Current Affairs

The Remake of Roots for a New Generation


The much talked about remake of the 1970's television miniseries ROOTS, starts this evening at 9 p.m. EST on the History Channel. Some are outraged at the remake of the classic, others are tired of viewing movies about the enslavement of Blacks. I can understand the first sentiment but the last one saddens me. Regardless of ethnicity, we can't fix what we don't face. Ignoring slavery won't make its history go away. 

Is there are need to expand the narrative so that it accurately portrays history? Absolutely. Without actually viewing the film, I can't offer an opinion so I encourage everyone to watch and give feedback. In 1977, there was not nearly the competition for our time and attention as there is now. There was no internet or hunderds of cable television channels as we know now so this remake might not have the audience draw of the original.

I'm looking forward this mini-series even if it's competing with Game 7 of the NBA Western Conference Finals. It's more important to know your history. Perhaps if we did, there would be more Black team owners and head coaches in professional sports.





FAMU Marching 100 Photo Used in Article on Hazing at Dartmouth

Roland Martin Reports published an article on hazing at Dartmouth University, “Dartmouth Hazing: Faculty Condemn ‘Moral Thuggery’ In Letter To Administration.” So why is the accompanying graphic for the article a photograph of the Florida A&M University Marching 100? The article does not address the hazing death of FAMU drum major Robert Champion.  

Roland Martin Reports
Screen shot of Roland Martin Reports. Article on hazing at Dartmouth. Photo of FAMU Marching 100 used.


The Huffington Post website, referenced in the article on Roland Martin Reports,  includes a photograph of a building one can assume is on the Dartmouth campus.

The Huffington Post
Screen shot of The Huffington Post website on same article.


Note this article was originally posted in early February 2012. I came to know of it only tonight via a friend. 

I make no secret I am a  Florida A&M University alum. I do not condone the brutality that lead to the death of Robert Champion. I fully understand my alma mater will be portrayed in a negative light for quite some time. Some criticisms will be justified and must be addressed by the University administration and the entire FAMU family.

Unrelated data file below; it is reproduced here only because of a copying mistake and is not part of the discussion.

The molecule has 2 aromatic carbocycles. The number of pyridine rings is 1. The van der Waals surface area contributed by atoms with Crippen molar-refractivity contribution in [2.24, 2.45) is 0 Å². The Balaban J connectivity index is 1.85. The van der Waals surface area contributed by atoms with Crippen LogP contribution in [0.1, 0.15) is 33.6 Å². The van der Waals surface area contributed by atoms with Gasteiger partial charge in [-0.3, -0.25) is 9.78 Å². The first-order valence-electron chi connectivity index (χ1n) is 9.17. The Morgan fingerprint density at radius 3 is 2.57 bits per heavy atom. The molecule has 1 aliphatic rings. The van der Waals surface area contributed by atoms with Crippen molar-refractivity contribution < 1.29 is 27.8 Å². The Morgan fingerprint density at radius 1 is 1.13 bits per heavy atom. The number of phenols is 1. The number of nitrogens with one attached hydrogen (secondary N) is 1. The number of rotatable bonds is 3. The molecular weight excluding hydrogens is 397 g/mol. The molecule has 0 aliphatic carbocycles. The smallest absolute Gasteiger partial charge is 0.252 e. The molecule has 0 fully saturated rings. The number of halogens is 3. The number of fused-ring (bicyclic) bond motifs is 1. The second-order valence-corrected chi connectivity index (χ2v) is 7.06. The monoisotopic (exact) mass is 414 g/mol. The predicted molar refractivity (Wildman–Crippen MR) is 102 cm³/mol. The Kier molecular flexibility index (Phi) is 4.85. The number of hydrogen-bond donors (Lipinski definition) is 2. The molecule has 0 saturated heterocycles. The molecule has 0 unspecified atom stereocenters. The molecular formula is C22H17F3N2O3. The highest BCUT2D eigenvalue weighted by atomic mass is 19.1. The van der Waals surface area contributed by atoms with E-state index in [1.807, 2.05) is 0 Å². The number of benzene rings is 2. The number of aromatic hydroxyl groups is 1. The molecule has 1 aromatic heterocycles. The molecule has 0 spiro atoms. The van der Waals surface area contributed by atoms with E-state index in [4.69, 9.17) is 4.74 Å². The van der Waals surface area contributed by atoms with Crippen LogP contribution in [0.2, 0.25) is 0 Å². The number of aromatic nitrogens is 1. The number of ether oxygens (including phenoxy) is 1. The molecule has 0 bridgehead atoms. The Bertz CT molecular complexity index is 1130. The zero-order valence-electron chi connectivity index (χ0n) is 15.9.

Yet other situations may arise that are controversial, sensationalistic and unfair such as the use of an unrelated photograph of the Marching 100 with an article on hazing at Dartmouth.


Tyler Perry, Racial Profiling and the Disappearance of Felipe Santos and Terrance Williams

As a subscriber, I received a message from Tyler Perry today. It was a harrowing description of his personal experience with police officers who puuled him over one night. It also goes into the Trayvon Martin situation in Sanford, Florida and two missing men from Naples, Florida --- Felipe Santos and Terrance Williams.

I thought someone had hacked Tyler Perry's e-mail account and blasted a cruel and un-funny April Fool's Day joke. Could the police stop Perry described really have occured? Well, yes. Could the missing persons story be true? I didn't think so because I live in South Florida and I'd never heard of these cases.

A quick Google search proved me wrong. It seems Perry is drawing attention to the missing persons cases of the two men who lived in Naples. Perry asked, "What's Going on in Florida?"


With the controversy surrounding the Trayvon Martin incident dominating mainstream media and comparisons of his fatal shooting to other civil rights cases, it's easy to see how Florida is earning a horrible reputation when it comes to black and Latin males. Tyler Perry's celebrity status, will generate more media coverage of these two missing persons cases. The question remains... What's going on in Florida?
Related Links:


Calkins says he 'didn't do anything wrong'

The Laurie Roth Show: Missing Men - Felipe Santos - Terrance Williams

Mitt Romney Doesn't Care About Poor People